Ernst makes you laugh, reflect in ‘Resistant Gray’

At 52, she has stopped dying her hair but has not stopped resisting.

WELLFLEET – She’s back! Christine Rathburn Ernst – writer, poet, performer, teacher and activist – is in her eighth summer foray as the self-proclaimed Fat Ass Cancer Bitch. This time, the show is called “Resistant Gray,” a nod to both her age and her politics. At 52, she has stopped dying her hair but has not stopped resisting (any Trump supporters in the audience are invited to leave; “I am happy to refund your ticket price”).

Ernst is a compelling combination of storyteller, comedian, wordsmith and performance artist. Her narratives are personal, political, provocative and, by turns, poignant and hilarious.

Her latest show comprises more than a dozen narratives/verbal vignettes, with really bad jokes in the intervals between riffs (“What do you call a boat full of penises and potatoes? A dictatorship.” “Donald Trump walks into a bar and immediately lowers it.”). You groan and laugh at the same time.

Ernst has a wide-ranging repertoire this time around. She has recycled a few of her favorite monologues, infusing them with new vigor, but most of the evening is new material. While she celebrates everyday sacraments and sacrilege (simple acts of “sublime tenderness” and blatant inhumanity), she also hits on some big topics. Marveling at the amazing post-presidency of Jimmy Carter, for instance, contrasts starkly with her observed hypocrisy of piously, judgmental religious folk and the growing number of white males fingered by the #metoo movement.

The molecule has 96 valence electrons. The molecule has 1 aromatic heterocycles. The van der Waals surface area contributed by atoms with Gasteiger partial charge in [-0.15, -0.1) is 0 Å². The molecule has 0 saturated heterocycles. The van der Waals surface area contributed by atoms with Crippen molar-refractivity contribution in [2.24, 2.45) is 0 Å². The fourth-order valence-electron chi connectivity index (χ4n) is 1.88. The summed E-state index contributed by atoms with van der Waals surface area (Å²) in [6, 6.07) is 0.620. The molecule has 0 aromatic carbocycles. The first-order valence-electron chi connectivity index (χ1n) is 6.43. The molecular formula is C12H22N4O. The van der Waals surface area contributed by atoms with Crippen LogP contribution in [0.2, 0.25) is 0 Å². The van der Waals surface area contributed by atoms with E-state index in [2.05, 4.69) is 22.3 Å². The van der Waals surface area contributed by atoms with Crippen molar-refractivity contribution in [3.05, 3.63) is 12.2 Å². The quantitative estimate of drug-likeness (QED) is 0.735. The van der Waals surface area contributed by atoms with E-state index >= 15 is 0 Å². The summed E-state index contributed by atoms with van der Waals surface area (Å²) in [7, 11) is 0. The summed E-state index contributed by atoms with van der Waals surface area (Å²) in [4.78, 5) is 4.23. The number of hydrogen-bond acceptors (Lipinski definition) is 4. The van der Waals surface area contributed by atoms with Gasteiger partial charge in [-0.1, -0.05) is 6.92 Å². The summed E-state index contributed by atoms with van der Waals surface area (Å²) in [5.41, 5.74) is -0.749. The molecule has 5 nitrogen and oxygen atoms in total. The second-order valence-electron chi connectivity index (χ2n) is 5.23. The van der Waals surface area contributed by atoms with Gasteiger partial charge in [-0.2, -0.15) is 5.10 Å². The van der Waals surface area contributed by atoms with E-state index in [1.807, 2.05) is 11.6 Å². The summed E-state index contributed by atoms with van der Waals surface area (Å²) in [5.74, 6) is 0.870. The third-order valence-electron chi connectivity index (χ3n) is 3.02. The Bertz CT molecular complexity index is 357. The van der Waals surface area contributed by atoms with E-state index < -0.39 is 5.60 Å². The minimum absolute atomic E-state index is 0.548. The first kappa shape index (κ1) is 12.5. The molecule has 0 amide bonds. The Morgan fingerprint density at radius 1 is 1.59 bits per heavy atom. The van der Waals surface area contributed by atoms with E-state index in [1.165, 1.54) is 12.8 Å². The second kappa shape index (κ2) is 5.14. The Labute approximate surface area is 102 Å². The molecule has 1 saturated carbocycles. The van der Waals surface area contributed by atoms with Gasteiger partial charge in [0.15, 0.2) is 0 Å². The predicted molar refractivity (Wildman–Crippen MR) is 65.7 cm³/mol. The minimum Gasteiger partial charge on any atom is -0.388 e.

Ernst has never played it safe, and she never hides her agenda. This show is in your face, making you laugh, cheer, question and reflect. She muses about growing older and the irony of her one-time hope that she would age into a winsome combination of Lauren Bacall and Catherine Deneuve while, instead, she became a disappointing morph between Janet Reno and Max Headroom. She tells tender tales of her aging father and her young daughters, all the while peppering her monologues with rapid-fire political raps, popular-culture references, raucous humor and righteous rage. She recites and then dismisses a poem she wrote about bunions (bunions?!), which somehow becomes personal and emotional.

Throughout it all, the passionate anger, the sentimental and heartbreaking anecdotes, the warm humor and bad puns, Ernst emerges as a singular, spectacular performance artist. She is on the road to achieving her goal of “being an effective agent of change in this broken world.”

Don’t miss this remarkable evening of honesty, outrage, humor and hope.